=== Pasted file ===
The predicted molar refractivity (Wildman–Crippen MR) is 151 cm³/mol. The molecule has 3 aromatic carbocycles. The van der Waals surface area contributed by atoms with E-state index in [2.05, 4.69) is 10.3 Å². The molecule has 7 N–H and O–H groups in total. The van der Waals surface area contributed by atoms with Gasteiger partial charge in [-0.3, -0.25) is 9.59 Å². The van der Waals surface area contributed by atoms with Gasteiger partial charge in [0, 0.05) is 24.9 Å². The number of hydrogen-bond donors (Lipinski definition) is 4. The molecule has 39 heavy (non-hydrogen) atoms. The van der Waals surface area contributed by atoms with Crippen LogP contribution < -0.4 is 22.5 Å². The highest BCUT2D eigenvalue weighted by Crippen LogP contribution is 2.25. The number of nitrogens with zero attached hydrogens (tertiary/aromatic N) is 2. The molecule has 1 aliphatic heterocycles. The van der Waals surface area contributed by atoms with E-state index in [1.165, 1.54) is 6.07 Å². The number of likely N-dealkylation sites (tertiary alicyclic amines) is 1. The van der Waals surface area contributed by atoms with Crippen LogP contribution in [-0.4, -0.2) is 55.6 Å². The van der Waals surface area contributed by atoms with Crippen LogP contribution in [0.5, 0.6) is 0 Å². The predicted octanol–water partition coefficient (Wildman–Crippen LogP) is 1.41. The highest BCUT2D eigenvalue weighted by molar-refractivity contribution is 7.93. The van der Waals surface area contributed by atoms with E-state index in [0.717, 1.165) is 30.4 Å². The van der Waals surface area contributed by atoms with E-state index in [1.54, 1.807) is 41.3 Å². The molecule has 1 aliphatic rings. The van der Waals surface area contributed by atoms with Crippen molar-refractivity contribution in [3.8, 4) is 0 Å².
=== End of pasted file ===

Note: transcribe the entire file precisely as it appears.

The predicted molar refractivity (Wildman–Crippen MR) is 151 cm³/mol. The molecule has 3 aromatic carbocycles. The van der Waals surface area contributed by atoms with E-state index in [2.05, 4.69) is 10.3 Å². The molecule has 7 N–H and O–H groups in total. The van der Waals surface area contributed by atoms with Gasteiger partial charge in [-0.3, -0.25) is 9.59 Å². The van der Waals surface area contributed by atoms with Gasteiger partial charge in [0, 0.05) is 24.9 Å². The number of hydrogen-bond donors (Lipinski definition) is 4. The molecule has 39 heavy (non-hydrogen) atoms. The van der Waals surface area contributed by atoms with Crippen LogP contribution < -0.4 is 22.5 Å². The highest BCUT2D eigenvalue weighted by Crippen LogP contribution is 2.25. The number of nitrogens with zero attached hydrogens (tertiary/aromatic N) is 2. The molecule has 1 aliphatic heterocycles. The van der Waals surface area contributed by atoms with E-state index in [1.165, 1.54) is 6.07 Å². The number of likely N-dealkylation sites (tertiary alicyclic amines) is 1. The van der Waals surface area contributed by atoms with Crippen LogP contribution in [-0.4, -0.2) is 55.6 Å². The van der Waals surface area contributed by atoms with Crippen LogP contribution in [0.5, 0.6) is 0 Å². The predicted octanol–water partition coefficient (Wildman–Crippen LogP) is 1.41. The highest BCUT2D eigenvalue weighted by molar-refractivity contribution is 7.93. The van der Waals surface area contributed by atoms with E-state index in [0.717, 1.165) is 30.4 Å². The van der Waals surface area contributed by atoms with E-state index in [1.54, 1.807) is 41.3 Å². The molecule has 1 aliphatic rings. The van der Waals surface area contributed by atoms with Crippen molar-refractivity contribution in [3.8, 4) is 0 Å².